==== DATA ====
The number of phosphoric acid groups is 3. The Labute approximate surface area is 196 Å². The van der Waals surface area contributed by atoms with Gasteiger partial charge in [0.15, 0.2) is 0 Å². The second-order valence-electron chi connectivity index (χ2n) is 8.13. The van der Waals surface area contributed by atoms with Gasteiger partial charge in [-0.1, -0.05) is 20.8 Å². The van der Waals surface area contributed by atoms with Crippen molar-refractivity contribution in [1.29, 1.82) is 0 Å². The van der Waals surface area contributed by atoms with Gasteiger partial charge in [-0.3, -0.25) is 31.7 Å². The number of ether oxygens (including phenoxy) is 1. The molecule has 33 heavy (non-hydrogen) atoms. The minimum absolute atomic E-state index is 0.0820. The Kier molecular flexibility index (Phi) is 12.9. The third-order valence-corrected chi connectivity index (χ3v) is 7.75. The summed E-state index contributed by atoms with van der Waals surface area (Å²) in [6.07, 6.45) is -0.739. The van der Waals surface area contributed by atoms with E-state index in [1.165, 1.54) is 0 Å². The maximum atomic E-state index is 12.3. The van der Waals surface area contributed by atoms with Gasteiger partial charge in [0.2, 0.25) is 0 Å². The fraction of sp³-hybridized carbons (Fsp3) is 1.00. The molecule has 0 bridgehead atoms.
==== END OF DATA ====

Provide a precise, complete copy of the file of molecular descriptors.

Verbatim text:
The number of phosphoric acid groups is 3. The Labute approximate surface area is 196 Å². The van der Waals surface area contributed by atoms with Gasteiger partial charge in [0.15, 0.2) is 0 Å². The second-order valence-electron chi connectivity index (χ2n) is 8.13. The van der Waals surface area contributed by atoms with Gasteiger partial charge in [-0.1, -0.05) is 20.8 Å². The van der Waals surface area contributed by atoms with Crippen molar-refractivity contribution in [1.29, 1.82) is 0 Å². The van der Waals surface area contributed by atoms with Gasteiger partial charge in [-0.3, -0.25) is 31.7 Å². The number of ether oxygens (including phenoxy) is 1. The molecule has 33 heavy (non-hydrogen) atoms. The minimum absolute atomic E-state index is 0.0820. The Kier molecular flexibility index (Phi) is 12.9. The third-order valence-corrected chi connectivity index (χ3v) is 7.75. The summed E-state index contributed by atoms with van der Waals surface area (Å²) in [6.07, 6.45) is -0.739. The van der Waals surface area contributed by atoms with E-state index in [1.165, 1.54) is 0 Å². The maximum atomic E-state index is 12.3. The van der Waals surface area contributed by atoms with Gasteiger partial charge in [0.2, 0.25) is 0 Å². The fraction of sp³-hybridized carbons (Fsp3) is 1.00. The molecule has 0 bridgehead atoms.